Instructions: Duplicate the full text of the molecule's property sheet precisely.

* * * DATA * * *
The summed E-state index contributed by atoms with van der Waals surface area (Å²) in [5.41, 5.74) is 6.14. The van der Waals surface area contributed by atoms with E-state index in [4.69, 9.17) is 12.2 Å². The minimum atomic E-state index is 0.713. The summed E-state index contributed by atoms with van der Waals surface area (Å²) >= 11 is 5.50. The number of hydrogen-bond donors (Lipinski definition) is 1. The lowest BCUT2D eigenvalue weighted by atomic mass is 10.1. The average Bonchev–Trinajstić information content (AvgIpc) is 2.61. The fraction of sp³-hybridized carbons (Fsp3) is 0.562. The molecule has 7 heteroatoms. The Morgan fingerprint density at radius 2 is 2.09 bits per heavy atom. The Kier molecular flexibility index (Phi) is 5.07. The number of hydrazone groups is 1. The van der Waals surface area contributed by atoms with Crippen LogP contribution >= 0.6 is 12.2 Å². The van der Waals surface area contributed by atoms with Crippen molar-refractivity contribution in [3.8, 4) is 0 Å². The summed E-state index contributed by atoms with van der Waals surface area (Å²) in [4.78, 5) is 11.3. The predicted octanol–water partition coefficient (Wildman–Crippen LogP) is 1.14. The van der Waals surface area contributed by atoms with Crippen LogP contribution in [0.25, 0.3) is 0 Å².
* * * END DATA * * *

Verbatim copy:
The summed E-state index contributed by atoms with van der Waals surface area (Å²) in [5.41, 5.74) is 6.14. The van der Waals surface area contributed by atoms with E-state index in [4.69, 9.17) is 12.2 Å². The minimum atomic E-state index is 0.713. The summed E-state index contributed by atoms with van der Waals surface area (Å²) >= 11 is 5.50. The number of hydrogen-bond donors (Lipinski definition) is 1. The lowest BCUT2D eigenvalue weighted by atomic mass is 10.1. The average Bonchev–Trinajstić information content (AvgIpc) is 2.61. The fraction of sp³-hybridized carbons (Fsp3) is 0.562. The molecule has 7 heteroatoms. The Morgan fingerprint density at radius 2 is 2.09 bits per heavy atom. The Kier molecular flexibility index (Phi) is 5.07. The number of hydrazone groups is 1. The van der Waals surface area contributed by atoms with Crippen LogP contribution >= 0.6 is 12.2 Å². The van der Waals surface area contributed by atoms with Crippen molar-refractivity contribution in [3.8, 4) is 0 Å². The summed E-state index contributed by atoms with van der Waals surface area (Å²) in [4.78, 5) is 11.3. The predicted octanol–water partition coefficient (Wildman–Crippen LogP) is 1.14. The van der Waals surface area contributed by atoms with Crippen LogP contribution in [0.25, 0.3) is 0 Å².